Monday, December 13, 2010

Thoughts about the school lunch meeting, part 1

A group of parents and students met with our school superintendent tonight to talk about our concerns that the lunch period in our elementary schools -- which is only fifteen minutes, including the time spent waiting in line and coming and going -- is too short. (Their petition is here.) Over the course of the meeting, people expressed other, related concerns as well -- such as some schools’ practice of insisting the kids eat lunch very quietly, or while fully dressed in their outdoor winter clothes (since there is otherwise not enough time to dress for recess). People also expressed dismay at the role No Child Left Behind, with its forced emphasis raising standardized test scores, has played in causing school administrators to increase instructional time at the expense of the lunch and recess.

The superintendent, who is new this year, was personable and good at conveying that he understood people’s concerns. Nonetheless, I left the meeting feeling that there was a noticeable gulf between him and the parents in the room. What was missing was any acknowledgement from the superintendent that, when school administrators are deciding that it’s a good idea to make the kids eat lunch in under fifteen minutes, without giving them time or permission to converse in normal voices -- and sometimes even bundled up in winter clothes -- something has gone very, very wrong. The superintendent seemed to respond to those concerns by saying, “Well, I can see your point.” Meanwhile, the parents in the room seemed to be thinking, “What the hell is going on in the Iowa City public schools?”

Part 2 here.
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5 comments:

FedUpMom said...

Chris, I wish you luck. You are living out in real life something I've been told to do on the stophomework page -- "if you don't like it, take it up with the superintendent!" I hope you get results.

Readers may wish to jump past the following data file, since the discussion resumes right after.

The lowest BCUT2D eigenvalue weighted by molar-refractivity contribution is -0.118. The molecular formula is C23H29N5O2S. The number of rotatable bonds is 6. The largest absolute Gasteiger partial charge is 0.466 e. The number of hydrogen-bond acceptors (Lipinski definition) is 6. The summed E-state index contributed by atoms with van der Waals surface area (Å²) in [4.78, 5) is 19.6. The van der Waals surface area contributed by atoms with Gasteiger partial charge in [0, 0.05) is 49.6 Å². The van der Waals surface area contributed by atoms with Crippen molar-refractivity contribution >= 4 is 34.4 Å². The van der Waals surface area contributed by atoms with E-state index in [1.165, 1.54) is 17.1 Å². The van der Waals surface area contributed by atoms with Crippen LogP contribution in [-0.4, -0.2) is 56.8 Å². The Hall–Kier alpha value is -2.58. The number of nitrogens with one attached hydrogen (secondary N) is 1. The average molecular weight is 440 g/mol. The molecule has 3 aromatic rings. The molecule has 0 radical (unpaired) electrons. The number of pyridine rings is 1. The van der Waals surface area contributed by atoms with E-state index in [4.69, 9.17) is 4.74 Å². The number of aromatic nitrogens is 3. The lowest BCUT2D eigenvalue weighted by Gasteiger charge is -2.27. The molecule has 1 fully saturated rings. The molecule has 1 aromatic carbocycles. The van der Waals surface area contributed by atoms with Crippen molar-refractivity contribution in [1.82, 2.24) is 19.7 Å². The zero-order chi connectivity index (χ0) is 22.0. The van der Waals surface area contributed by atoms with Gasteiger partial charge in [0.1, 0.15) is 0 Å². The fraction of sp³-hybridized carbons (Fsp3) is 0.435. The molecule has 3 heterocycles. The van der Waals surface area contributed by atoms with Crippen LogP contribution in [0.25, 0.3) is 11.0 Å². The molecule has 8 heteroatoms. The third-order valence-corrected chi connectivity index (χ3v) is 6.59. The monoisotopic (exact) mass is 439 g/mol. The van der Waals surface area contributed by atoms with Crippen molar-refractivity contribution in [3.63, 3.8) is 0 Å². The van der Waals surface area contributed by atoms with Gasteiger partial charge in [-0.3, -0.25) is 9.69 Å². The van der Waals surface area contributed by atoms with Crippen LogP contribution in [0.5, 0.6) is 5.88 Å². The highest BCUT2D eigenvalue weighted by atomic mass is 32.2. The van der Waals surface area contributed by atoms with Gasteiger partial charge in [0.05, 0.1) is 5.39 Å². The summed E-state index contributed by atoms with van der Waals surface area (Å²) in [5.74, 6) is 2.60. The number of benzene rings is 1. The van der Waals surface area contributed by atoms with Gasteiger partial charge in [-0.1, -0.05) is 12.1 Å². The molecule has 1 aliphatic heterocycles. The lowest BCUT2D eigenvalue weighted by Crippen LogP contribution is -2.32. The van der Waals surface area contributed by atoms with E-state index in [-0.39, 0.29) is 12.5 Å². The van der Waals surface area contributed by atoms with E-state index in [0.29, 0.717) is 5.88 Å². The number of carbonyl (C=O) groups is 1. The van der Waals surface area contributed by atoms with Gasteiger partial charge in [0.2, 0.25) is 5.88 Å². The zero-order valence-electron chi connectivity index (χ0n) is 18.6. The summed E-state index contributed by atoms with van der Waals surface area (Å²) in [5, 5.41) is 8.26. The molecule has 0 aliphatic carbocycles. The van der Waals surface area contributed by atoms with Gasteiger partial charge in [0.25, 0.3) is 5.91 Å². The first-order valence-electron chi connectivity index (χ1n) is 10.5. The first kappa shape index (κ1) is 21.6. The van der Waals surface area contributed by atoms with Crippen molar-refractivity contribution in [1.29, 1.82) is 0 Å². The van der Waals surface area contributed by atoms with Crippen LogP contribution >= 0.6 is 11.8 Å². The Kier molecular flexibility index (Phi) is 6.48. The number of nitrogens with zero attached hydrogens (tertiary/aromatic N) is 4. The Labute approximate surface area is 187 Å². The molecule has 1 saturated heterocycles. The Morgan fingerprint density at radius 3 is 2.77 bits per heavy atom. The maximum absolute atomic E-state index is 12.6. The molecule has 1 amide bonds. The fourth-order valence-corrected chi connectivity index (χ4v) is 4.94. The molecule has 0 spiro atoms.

northTOmom said...

To whom are superintendents supposed to be accountable? I find the structure of school boards confusing. In any case, I'm looking forward to part 2....

Chris said...

You've said a mouthful, northTOmom. For all the talk about "accountability," it's sometimes awfully hard to see the connection between what the community would want and what the school system does. More on that in part 2.

Caitlyn said...

It seems as if the ideas the parents put forth are humane ways of treating children. Conversely, school administrators seem to have no probblem treating kids inhumanely (even though they profess to love kids). Why do you think there is such a big disconnect between what they say and what they do?

Chris said...

Caitlyn -- Thanks for commenting! The whole purpose of No Child Left Behind is to use the threat of withdrawing federal money to get local school administrators to do things to the kids that they otherwise would not be willing to do. More on that topic in one of my next posts.